If you were wondering which Hillary Clinton would you see in last night's debate at Cleveland State University—the conciliatory Hillary seen in Austin? the party builder offered in Los Angeles? the sharp but optimistic winer of New Hampshire?—that candidate was previewed over the weekend when Clinton lashed out against the Obama campaign's mailings (AP Fact Check) that she claimed "distorted" her positions on NAFTA. "Meet me in Ohio. Let’s have a debate about your tactics and your behavior in this campaign."
This was the re-debut of Hillary Clinton as the "fighter" who would champion health care, jobs, civil rights and other core Democratic Party values. This is her strongest case as a candidate but comes much too late in the campaign. Patrick Healy and Jeff Zeleny at The New York Times: "She was relentless throughout the meeting. She insisted on responding to virtually every point that he made—often interrupting the debate moderators, Brian Williams and Tim Russert of NBC, as they tried to move on." Transcript.
Then there was that ill-timed comment about the pillow from the Saturday Night Live skit that slammed the Beltway press corp for fawning over Obama. "Well, could I just point out that, in the last several debates, I seem to get the first question all the time,’’ Clinton said. "And I don't mind. You know, I'll be happy to field them, but I do find it curious. And if anybody saw 'Saturday Night Live,' you know, maybe we should ask Barack if he's comfortable and needs another pillow.’" The point is well taken—even Ray Charles or Stevie Wonder could see the slant in press coverage—but complaining about press coverage will not win voters. It's about message.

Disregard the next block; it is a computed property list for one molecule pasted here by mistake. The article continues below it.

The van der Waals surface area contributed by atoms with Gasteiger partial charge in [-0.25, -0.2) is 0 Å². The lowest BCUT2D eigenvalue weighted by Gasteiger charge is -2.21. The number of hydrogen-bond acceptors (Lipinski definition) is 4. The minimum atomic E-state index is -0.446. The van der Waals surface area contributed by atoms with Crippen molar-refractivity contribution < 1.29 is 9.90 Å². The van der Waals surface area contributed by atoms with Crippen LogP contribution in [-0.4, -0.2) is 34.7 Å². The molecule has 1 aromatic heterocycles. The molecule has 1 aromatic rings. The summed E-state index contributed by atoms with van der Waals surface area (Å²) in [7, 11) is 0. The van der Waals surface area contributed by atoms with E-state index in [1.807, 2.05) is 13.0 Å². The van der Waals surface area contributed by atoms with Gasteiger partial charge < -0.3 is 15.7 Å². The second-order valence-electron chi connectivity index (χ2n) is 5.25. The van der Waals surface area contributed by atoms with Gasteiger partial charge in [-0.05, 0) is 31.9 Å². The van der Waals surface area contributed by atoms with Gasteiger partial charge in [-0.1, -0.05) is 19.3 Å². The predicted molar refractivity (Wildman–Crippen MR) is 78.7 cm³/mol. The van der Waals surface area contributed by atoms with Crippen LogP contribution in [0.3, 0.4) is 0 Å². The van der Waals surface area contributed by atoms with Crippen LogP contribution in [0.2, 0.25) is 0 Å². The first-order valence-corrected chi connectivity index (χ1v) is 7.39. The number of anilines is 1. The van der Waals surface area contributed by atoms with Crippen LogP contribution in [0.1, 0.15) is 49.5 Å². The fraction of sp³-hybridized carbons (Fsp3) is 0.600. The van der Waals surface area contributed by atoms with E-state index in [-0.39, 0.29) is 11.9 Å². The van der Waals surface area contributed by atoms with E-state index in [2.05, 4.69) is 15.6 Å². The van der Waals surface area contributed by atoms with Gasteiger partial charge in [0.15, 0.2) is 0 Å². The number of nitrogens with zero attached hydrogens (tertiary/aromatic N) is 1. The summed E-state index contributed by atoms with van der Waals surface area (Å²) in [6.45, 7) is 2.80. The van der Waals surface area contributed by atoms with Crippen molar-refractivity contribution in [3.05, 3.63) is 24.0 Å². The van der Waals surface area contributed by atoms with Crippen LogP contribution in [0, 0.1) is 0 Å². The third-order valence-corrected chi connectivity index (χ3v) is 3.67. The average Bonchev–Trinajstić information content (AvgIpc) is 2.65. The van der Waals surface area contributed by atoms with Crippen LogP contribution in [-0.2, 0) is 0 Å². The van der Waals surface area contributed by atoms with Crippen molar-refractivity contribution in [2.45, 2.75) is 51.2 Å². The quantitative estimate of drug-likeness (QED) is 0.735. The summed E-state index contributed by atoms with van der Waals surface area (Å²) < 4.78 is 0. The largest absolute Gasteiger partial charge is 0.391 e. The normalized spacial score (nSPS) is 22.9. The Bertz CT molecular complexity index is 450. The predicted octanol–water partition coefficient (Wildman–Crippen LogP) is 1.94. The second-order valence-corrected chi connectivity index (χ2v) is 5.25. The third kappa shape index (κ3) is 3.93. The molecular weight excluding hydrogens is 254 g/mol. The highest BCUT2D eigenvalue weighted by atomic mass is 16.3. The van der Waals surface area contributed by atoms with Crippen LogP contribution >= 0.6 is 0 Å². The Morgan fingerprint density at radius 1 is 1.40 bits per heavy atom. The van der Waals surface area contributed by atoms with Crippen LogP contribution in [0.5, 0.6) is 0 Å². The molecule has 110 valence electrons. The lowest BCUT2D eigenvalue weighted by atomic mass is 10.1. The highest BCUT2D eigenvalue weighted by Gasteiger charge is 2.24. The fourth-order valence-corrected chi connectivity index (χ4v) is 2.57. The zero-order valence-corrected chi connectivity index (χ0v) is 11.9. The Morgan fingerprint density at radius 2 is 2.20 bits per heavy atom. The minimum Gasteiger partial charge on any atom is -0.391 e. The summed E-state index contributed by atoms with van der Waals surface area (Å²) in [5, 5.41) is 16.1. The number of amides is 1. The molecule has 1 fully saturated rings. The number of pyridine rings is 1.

Barack Obama pursued the classic front-runner’s strategy of remaining in the stratosphere and avoiding turbulence. His performance is much better in these debates and held his own in the extended 16 minute mini-debate on health care. Obama has won 10 states in a row, so, if he managed to avoid any minefields, he probably wins this debate.
More thoughts after the jump.
Brian Williams and Tim Russert later pressed the candidates on their records and Russert's questioning was apparently scripted by his neo-con sources in the Bush/Cheney Administration. ("If Al Qaeda resurges and Iraq goes to hell, do we re-invade??!!") Clinton finally articulated a counter-message to Obama's mantra of "being against the war from start"—forget the 2002 speech, concentrate on their voting records in the Senate—but the pushback comes much too late to be effective. (Read our post from March 1 2007. ) Obama offered an interesting analogy of "driving a bus into the ditch" and not having many ways to get back on course.
Russert is consistently disappointing in the MSNBC debates with dramatic "gotcha" questions and his linkage of Obama to Louis Farrakhan is part of a growing narrative that accuses Obama of anti-Semitic or Muslim leanings. "I've been very clear, in terms of me believing that what he has said is reprehensible and inappropriate," Obama said. "And I have consistently distanced myself from him."
Obama has spoken against anti-Semitism—remember his speech at Ebenezer Baptist?—and his "denunciation of Farrakhan was blunt and pointed," notes Earl Ofari Hutchinson at The Huffington Post. "But he did not reject Farrakhan's implied endorsement." That opened a window for Clinton: